if you drop in at Emmanuel Church, one of the most beautiful
church interiors in the land filled with worshipers.. .A
restful prelude on the organ allures the soul to worship.
Without the aid of any choir several familiar hymns are
sung by everyone who can sing and many who cannot. A bible
lesson is read. The Apostles’ Creed is said in unison.
Requests for prayer in special cases are gathered up into
one prayerful effort made without the help of any book.
One Wednesday evening Dr. Worcester gives the address, another
Dr. McComb, still another some expert in neurology or psychology.
The theme is usually one of practical significance, like
hurry, worry, fear, or grief, and the healing Christ is
made real in consequence to many an unhappy heart.
subjects discussed at the classes included: habit, anger,
suggestion, insomnia, nervousness, what the will can do,
and what prayer can do. The class was always followed by
a social hour in the parish house. Reporting on the results
of these group experiences, Powell says: "Though the
mass effect of the service is prophylactic, it is not uncommon
for insomnia, neuralgia and kindred ills to disappear in
the self-forgetfulness of such evenings."
heart of the Emmanuel therapy was the clinic. Before a patient
was accepted for treatment, he was required to have a careful
diagnostic examination by a physician and in some cases,
a psychiatrist. If psychosis or organic pathology was disclosed,
the individual was not accepted. If the disease appeared
to be simply functional, the applicant was registered for
treatment and directed to the rector’s study. In the
case of alcoholics, it was felt by Worcester that they should
be seen every day, especially in the early phases of their
treatment. The new, nonalcoholic habits which the "psychotherapy"
was implanting were to be treated as tender shoots until
they took firm root. The patient was felt to need the daily
support of the therapist until these new habits were firmly
rooted, after which the therapist met the patient once or
twice a week. Just how long the average alcoholic treatment
took is not clear from the literature. No cases of alcoholism
were listed among the quick cures - i.e., those effected
in one or two sessions. A treatment period of at least several
months seemed to have been involved in most of the cases
treatment itself included "full self—revelation"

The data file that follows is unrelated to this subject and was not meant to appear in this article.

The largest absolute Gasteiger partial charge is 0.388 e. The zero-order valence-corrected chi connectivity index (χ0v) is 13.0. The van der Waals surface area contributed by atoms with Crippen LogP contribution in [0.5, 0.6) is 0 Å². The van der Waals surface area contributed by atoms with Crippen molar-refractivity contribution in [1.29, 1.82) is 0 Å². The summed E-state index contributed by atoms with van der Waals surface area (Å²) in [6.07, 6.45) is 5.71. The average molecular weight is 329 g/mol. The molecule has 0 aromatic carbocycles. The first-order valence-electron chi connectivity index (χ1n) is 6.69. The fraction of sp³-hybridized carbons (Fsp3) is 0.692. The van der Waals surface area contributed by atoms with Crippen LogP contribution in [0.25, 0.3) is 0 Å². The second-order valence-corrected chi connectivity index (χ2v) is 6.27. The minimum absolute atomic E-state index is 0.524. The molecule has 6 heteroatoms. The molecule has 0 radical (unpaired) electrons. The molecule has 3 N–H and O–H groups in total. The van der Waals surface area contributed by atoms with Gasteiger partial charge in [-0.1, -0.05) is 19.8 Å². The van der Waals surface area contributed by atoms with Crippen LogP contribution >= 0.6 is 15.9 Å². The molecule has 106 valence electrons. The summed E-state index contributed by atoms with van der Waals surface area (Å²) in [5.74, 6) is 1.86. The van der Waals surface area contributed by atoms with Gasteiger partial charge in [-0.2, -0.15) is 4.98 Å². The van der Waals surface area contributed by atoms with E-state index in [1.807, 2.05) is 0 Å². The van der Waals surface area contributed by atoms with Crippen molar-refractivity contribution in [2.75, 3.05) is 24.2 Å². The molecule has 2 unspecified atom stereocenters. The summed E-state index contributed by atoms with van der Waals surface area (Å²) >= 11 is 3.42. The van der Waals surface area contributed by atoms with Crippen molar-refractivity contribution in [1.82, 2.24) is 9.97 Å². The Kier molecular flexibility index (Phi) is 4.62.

in which the patient poured out all the facts - physical,
mental, social, moral, and spiritual — which might
have any bearing on the sickness. This catharsis was felt
to have a curative effect in itself often serving to "unlock
the hidden wholesomeness" of the patient’s inner
life. The second phase of the treatment consisted of "prayer
and godly counsel." This apparently was aimed chiefly
at teaching the patient the techniques of prayer and helping
him strengthen his spiritual life, rather than praying for
the individual. The third phase was the use of relaxation
and "therapeutic suggestion," the latter administered
in some cases while the patient was under mild or deep hypnosis.
It is noteworthy that although Worcester began by using
hypnosis in many different types of difficulties, he eventually
limited it to use with some alcoholics. Apparently he felt
that the alcoholic needed the more powerful effect of hypnotic
patient is next invited to be seated in a reclining chair,
taught to relax all his muscles, calmed by soothing words,
and in a state of physical relaxation and mental quiet the
unwholesome thoughts and untoward symptoms are dislodged
from his consciousness, and in their place are sown the
seeds of more health-giving thoughts and better habits."
the course of the movement there occurred a highly significant
transition in the thought and methodology used. The change
consisted of the gradual incorporation of psychoanalytic
techniques, as Worcester began to learn of the dynamic psychology
of Freud. This was accompanied by diminishing dependence
on suggestion, the therapeutic device in vogue in the early
days of the movement due to the influence of Worcester’s
European training with the physiological psychologists.
Worcester stoutly defended the method of psychoanalysis.
In 1932 he wrote: "I cannot agree with Stekel who advises
that analysis be attempted in alcoholic cases only after
other means have failed. I have found it helpful to begin
my treatment with an analysis of childhood and youth."
Worcester used standard psychoanalytic techniques such as
dream analysis and the probing of early memories as a part
of his therapy.
others who have attempted to use such techniques with alcoholics,
Worcester had encountered the problem of breaking the addictive
cycle long enough to allow the therapy to have some effect.
He developed his own unique solution which he felt was responsible
for his success in keeping the patient sober while therapy
got a foothold. The solution consisted of two parts: (a)
making the analysis relatively brief; (b) combining analysis
with his earlier method, therapeutic suggestion.
insight gained through analysis of alcoholics, Worcester
arrived at a profound understanding of alcoholism: "The
analysis, as a rule, brings to light certain experiences,
conflicts, a sense of inferiority, maladjustment to life,
and psychic tension, which are frequently the predisposing
causes of excessive drinking. Without these few men becoming
habitual drunkards. In reality drunkenness is a result of
failure to integrate personality in a majority of cases.